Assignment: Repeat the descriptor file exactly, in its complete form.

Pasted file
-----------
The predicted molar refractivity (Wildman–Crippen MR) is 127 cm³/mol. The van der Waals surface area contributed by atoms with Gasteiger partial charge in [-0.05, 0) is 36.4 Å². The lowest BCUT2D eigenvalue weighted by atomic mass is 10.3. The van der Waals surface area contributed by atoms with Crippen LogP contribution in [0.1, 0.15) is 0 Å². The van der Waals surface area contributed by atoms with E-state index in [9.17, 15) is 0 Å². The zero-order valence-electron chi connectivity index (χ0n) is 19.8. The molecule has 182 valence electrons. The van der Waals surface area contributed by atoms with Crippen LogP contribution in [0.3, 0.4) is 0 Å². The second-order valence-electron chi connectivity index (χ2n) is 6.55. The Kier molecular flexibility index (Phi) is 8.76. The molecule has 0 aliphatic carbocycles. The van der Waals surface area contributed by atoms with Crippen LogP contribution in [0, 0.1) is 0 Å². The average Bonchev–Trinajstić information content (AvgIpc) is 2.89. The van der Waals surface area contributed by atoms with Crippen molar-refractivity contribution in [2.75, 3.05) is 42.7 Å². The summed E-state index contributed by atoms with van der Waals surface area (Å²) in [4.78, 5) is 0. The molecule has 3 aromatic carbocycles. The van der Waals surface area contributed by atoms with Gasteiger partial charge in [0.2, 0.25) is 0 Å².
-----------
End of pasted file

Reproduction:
The predicted molar refractivity (Wildman–Crippen MR) is 127 cm³/mol. The van der Waals surface area contributed by atoms with Gasteiger partial charge in [-0.05, 0) is 36.4 Å². The lowest BCUT2D eigenvalue weighted by atomic mass is 10.3. The van der Waals surface area contributed by atoms with Crippen LogP contribution in [0.1, 0.15) is 0 Å². The van der Waals surface area contributed by atoms with E-state index in [9.17, 15) is 0 Å². The zero-order valence-electron chi connectivity index (χ0n) is 19.8. The molecule has 182 valence electrons. The van der Waals surface area contributed by atoms with Crippen LogP contribution in [0.3, 0.4) is 0 Å². The second-order valence-electron chi connectivity index (χ2n) is 6.55. The Kier molecular flexibility index (Phi) is 8.76. The molecule has 0 aliphatic carbocycles. The van der Waals surface area contributed by atoms with Crippen LogP contribution in [0, 0.1) is 0 Å². The average Bonchev–Trinajstić information content (AvgIpc) is 2.89. The van der Waals surface area contributed by atoms with Crippen molar-refractivity contribution in [2.75, 3.05) is 42.7 Å². The summed E-state index contributed by atoms with van der Waals surface area (Å²) in [4.78, 5) is 0. The molecule has 3 aromatic carbocycles. The van der Waals surface area contributed by atoms with Gasteiger partial charge in [0.2, 0.25) is 0 Å².